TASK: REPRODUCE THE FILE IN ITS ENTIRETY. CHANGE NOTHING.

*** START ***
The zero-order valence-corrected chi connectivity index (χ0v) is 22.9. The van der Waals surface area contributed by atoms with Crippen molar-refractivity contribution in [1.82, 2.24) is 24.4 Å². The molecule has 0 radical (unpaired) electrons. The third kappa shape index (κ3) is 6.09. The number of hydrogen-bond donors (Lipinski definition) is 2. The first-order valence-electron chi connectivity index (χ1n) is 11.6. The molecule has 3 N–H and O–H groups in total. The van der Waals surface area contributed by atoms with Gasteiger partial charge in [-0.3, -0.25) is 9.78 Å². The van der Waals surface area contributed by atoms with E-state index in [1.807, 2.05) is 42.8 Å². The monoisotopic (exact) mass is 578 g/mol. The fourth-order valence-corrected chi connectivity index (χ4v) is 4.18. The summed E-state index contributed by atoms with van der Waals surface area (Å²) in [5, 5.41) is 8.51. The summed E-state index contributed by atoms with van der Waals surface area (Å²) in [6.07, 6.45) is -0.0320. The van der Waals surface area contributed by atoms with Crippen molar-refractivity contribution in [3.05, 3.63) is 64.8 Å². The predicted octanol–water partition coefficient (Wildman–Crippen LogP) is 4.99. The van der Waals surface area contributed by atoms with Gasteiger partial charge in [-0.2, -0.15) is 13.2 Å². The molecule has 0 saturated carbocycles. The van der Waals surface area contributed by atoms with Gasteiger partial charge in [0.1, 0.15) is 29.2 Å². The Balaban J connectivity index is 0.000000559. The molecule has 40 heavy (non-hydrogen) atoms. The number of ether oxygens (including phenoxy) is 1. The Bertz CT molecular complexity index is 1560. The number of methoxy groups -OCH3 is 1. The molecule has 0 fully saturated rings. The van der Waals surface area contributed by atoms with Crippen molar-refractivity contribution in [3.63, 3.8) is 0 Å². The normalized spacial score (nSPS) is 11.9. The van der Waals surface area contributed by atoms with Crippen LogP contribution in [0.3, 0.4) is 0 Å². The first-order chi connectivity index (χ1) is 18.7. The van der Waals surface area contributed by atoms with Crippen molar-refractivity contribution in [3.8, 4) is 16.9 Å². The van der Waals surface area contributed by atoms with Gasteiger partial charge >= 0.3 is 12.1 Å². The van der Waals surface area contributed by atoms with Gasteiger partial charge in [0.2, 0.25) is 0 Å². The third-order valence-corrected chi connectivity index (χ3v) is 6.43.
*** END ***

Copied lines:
The zero-order valence-corrected chi connectivity index (χ0v) is 22.9. The van der Waals surface area contributed by atoms with Crippen molar-refractivity contribution in [1.82, 2.24) is 24.4 Å². The molecule has 0 radical (unpaired) electrons. The third kappa shape index (κ3) is 6.09. The number of hydrogen-bond donors (Lipinski definition) is 2. The first-order valence-electron chi connectivity index (χ1n) is 11.6. The molecule has 3 N–H and O–H groups in total. The van der Waals surface area contributed by atoms with Gasteiger partial charge in [-0.3, -0.25) is 9.78 Å². The van der Waals surface area contributed by atoms with E-state index in [1.807, 2.05) is 42.8 Å². The monoisotopic (exact) mass is 578 g/mol. The fourth-order valence-corrected chi connectivity index (χ4v) is 4.18. The summed E-state index contributed by atoms with van der Waals surface area (Å²) in [5, 5.41) is 8.51. The summed E-state index contributed by atoms with van der Waals surface area (Å²) in [6.07, 6.45) is -0.0320. The van der Waals surface area contributed by atoms with Crippen molar-refractivity contribution in [3.05, 3.63) is 64.8 Å². The predicted octanol–water partition coefficient (Wildman–Crippen LogP) is 4.99. The van der Waals surface area contributed by atoms with Gasteiger partial charge in [-0.2, -0.15) is 13.2 Å². The molecule has 0 saturated carbocycles. The van der Waals surface area contributed by atoms with Gasteiger partial charge in [0.1, 0.15) is 29.2 Å². The Balaban J connectivity index is 0.000000559. The molecule has 40 heavy (non-hydrogen) atoms. The number of ether oxygens (including phenoxy) is 1. The Bertz CT molecular complexity index is 1560. The number of methoxy groups -OCH3 is 1. The molecule has 0 fully saturated rings. The van der Waals surface area contributed by atoms with Crippen molar-refractivity contribution in [3.63, 3.8) is 0 Å². The normalized spacial score (nSPS) is 11.9. The van der Waals surface area contributed by atoms with Crippen LogP contribution in [0.3, 0.4) is 0 Å². The first-order chi connectivity index (χ1) is 18.7. The van der Waals surface area contributed by atoms with Crippen molar-refractivity contribution in [3.8, 4) is 16.9 Å². The van der Waals surface area contributed by atoms with Gasteiger partial charge >= 0.3 is 12.1 Å². The van der Waals surface area contributed by atoms with Gasteiger partial charge in [0.2, 0.25) is 0 Å². The third-order valence-corrected chi connectivity index (χ3v) is 6.43.